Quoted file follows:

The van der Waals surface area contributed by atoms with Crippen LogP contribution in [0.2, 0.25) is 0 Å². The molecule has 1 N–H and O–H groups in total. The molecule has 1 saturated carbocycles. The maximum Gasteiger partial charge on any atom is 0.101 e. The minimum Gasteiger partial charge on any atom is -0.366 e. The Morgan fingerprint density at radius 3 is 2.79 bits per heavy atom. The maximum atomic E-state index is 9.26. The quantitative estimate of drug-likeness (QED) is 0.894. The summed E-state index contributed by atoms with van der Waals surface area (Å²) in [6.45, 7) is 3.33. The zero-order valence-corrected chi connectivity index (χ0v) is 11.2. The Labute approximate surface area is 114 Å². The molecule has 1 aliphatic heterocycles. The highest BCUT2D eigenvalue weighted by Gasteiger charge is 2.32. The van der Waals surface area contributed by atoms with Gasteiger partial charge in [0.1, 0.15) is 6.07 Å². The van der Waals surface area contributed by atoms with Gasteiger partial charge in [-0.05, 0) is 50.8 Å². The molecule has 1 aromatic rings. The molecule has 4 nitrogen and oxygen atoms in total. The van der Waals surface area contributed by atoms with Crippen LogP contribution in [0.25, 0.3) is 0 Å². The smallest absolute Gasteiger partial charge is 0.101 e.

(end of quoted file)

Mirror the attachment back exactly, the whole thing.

The van der Waals surface area contributed by atoms with Crippen LogP contribution in [0.2, 0.25) is 0 Å². The molecule has 1 N–H and O–H groups in total. The molecule has 1 saturated carbocycles. The maximum Gasteiger partial charge on any atom is 0.101 e. The minimum Gasteiger partial charge on any atom is -0.366 e. The Morgan fingerprint density at radius 3 is 2.79 bits per heavy atom. The maximum atomic E-state index is 9.26. The quantitative estimate of drug-likeness (QED) is 0.894. The summed E-state index contributed by atoms with van der Waals surface area (Å²) in [6.45, 7) is 3.33. The zero-order valence-corrected chi connectivity index (χ0v) is 11.2. The Labute approximate surface area is 114 Å². The molecule has 1 aliphatic heterocycles. The highest BCUT2D eigenvalue weighted by Gasteiger charge is 2.32. The van der Waals surface area contributed by atoms with Gasteiger partial charge in [0.1, 0.15) is 6.07 Å². The van der Waals surface area contributed by atoms with Gasteiger partial charge in [-0.05, 0) is 50.8 Å². The molecule has 1 aromatic rings. The molecule has 4 nitrogen and oxygen atoms in total. The van der Waals surface area contributed by atoms with Crippen LogP contribution in [0.25, 0.3) is 0 Å². The smallest absolute Gasteiger partial charge is 0.101 e.